Admissions Office
The College of St. Scholastica
1200 Kenwood Avenue
Duluth, MN 55811
(218) 723-6046
(800) 249-6412
TTY/TDD: (218) 723-6790
admissions@css.edu

Kevin McGrew, M.A., M.Ed.
Director of the Library
Pre-Library Advisor
218.723.6198
kmcgrew@css.edu

Pre-Library

Program Facts

  • Because this is a pre-professional program, students must choose an academic major.
  • Students meet with an advisor to combine their interests with an academic plan best suited for their goals or the type of library they would like to work in.
  • Prepares students for a master's degree program from an American Library Association (ALA) accredited graduate school.
  • An ALA-accredited master's degree program can lead to a career in public libraries, academic libraries and special libraries such as those associated with hospitals, corporations and law offices.
  • Students graduating as part of the pre-library program have been very successful in getting into graduate schools and going on to careers in librarianship.

Internships

Pre-library students can volunteer in the St. Scholastica Library to gain internship experience in a variety of areas including public services, technical services and archives. Credit-bearing independent study courses are also occasionally available to pre-library students.

Careers

Librarians help people find and evaluate information from many sources. Most librarians, such as those in public and academic libraries, maintain library collections and do other work to make information accessible. Academic librarians are often part of the institution's faculty. A second subject master's degree or Ph.D. is often required or encouraged in order to work in an academic library. In small libraries, librarians are often responsible for many or all aspects of library operations. They may manage a staff of library assistants and technicians. In larger libraries, librarians usually focus on a specific area, such as public services (reference), technical services (cataloging) or administrative services. Special librarians work in settings other than academic or public libraries. Law firms, hospitals, businesses, museums, government agencies, laboratories and many other groups have their own discipline-specific libraries with special librarians. The main purpose of these libraries and information centers is to serve the information needs of the organization that houses the library. Therefore, special librarians collect and organize materials focused on those subjects. The following are a few examples of special librarians:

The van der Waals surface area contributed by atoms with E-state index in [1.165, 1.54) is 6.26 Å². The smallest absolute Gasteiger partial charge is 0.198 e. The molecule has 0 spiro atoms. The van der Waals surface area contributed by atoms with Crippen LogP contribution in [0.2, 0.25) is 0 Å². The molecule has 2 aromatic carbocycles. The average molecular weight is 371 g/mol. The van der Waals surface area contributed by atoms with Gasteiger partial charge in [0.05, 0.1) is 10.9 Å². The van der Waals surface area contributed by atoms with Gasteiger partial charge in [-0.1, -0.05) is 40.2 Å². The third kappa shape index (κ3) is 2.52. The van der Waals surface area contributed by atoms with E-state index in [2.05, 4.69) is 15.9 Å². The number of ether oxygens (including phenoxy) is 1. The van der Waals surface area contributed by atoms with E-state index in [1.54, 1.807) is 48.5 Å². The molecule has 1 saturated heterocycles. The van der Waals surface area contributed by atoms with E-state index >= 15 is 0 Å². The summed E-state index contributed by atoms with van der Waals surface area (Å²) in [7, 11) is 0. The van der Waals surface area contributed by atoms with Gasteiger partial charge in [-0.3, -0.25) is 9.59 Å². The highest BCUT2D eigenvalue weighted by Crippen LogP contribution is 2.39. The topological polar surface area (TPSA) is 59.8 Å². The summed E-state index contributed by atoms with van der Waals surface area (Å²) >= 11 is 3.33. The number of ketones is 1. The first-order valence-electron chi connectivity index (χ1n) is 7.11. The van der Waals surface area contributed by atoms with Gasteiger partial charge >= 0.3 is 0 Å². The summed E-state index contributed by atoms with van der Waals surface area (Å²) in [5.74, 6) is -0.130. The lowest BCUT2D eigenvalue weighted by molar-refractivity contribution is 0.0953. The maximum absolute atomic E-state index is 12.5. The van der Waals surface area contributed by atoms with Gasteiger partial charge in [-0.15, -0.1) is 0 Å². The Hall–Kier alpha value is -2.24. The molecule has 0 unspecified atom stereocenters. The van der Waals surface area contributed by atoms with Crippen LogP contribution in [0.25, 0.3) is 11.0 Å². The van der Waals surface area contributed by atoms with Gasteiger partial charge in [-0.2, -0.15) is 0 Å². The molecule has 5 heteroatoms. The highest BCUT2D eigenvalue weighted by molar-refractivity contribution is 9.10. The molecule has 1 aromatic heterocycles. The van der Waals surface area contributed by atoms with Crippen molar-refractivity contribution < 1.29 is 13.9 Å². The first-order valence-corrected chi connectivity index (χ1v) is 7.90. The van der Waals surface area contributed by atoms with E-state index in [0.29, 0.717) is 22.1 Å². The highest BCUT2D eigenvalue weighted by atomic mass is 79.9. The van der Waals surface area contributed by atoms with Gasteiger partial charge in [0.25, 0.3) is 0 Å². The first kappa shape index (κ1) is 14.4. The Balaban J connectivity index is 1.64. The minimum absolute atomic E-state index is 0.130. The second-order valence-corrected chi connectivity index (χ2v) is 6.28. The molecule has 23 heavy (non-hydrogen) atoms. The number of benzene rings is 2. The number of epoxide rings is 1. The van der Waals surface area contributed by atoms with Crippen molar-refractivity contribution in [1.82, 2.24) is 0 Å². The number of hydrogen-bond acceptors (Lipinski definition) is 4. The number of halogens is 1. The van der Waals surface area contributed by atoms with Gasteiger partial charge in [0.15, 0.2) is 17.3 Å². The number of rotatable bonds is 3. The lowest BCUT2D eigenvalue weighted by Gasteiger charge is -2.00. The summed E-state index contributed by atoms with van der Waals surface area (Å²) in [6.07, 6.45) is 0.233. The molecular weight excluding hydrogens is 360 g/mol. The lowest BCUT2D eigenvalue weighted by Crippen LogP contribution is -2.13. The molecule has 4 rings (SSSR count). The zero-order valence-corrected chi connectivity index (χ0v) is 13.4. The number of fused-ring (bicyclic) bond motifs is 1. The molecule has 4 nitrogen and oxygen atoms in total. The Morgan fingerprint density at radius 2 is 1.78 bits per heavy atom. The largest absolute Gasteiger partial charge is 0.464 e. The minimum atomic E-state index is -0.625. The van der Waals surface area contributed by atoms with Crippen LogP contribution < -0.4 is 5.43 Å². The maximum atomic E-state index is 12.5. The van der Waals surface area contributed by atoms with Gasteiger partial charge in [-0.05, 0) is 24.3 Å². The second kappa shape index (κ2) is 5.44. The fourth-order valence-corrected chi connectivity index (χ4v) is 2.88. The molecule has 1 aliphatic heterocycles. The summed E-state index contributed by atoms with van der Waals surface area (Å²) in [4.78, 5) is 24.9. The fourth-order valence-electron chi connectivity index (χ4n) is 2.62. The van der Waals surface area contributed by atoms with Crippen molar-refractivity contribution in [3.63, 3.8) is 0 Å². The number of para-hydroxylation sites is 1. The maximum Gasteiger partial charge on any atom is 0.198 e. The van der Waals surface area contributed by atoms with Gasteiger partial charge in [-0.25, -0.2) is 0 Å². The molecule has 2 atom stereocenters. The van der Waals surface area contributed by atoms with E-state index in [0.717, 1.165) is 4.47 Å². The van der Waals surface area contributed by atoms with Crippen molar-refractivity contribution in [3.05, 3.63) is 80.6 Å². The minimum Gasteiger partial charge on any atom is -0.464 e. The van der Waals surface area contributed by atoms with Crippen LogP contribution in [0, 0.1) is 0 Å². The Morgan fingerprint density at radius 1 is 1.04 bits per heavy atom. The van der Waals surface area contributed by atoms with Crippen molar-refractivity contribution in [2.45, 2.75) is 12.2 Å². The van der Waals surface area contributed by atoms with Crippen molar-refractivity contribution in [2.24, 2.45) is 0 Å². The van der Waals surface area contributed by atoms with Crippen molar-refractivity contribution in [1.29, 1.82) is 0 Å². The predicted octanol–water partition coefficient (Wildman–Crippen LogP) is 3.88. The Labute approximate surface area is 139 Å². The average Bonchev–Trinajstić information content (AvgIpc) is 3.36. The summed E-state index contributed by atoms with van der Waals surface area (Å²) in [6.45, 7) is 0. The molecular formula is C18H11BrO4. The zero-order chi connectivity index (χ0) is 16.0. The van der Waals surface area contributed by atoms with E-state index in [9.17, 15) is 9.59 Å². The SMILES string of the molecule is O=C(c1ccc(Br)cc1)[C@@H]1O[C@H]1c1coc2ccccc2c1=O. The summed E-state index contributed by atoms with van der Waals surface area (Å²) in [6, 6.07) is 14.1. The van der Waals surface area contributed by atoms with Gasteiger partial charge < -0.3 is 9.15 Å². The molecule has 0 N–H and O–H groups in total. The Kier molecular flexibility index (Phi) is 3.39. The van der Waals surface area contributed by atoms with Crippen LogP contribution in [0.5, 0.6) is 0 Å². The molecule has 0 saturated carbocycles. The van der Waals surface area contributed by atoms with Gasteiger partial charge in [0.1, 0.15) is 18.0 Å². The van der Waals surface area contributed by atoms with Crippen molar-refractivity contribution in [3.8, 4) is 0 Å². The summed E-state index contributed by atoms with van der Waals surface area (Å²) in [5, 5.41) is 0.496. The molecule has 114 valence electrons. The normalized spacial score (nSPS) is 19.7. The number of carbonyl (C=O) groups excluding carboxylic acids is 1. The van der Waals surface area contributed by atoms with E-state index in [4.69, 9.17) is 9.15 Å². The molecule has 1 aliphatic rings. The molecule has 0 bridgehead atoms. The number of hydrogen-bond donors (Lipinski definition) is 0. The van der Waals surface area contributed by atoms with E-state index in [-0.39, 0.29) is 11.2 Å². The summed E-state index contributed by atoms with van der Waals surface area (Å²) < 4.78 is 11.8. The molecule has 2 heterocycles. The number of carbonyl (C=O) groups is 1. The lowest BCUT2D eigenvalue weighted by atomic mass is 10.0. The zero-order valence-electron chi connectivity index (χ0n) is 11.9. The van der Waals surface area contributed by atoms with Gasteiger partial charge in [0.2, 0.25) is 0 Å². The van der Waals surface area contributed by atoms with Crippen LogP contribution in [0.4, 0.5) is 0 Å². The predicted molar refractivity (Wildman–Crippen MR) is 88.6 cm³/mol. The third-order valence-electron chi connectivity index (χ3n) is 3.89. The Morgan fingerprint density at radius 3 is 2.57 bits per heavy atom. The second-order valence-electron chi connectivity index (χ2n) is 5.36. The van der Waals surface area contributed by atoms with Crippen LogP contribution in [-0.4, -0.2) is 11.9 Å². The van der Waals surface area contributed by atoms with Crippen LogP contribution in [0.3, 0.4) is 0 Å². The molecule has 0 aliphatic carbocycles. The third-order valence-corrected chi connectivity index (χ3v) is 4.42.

• Government librarians provide research services and access to information for government staff and the public.
  • Law librarians help lawyers, law students, judges, and law clerks locate and organize legal resources.
  • Medical and Science librarians help health professionals, patients, and researchers find health and science information. They may provide information about new clinical trials and medical treatments and procedures, teach medical students how to locate medical information, or answer consumers' health questions. There is currently a high demand for librarians with a background in the sciences.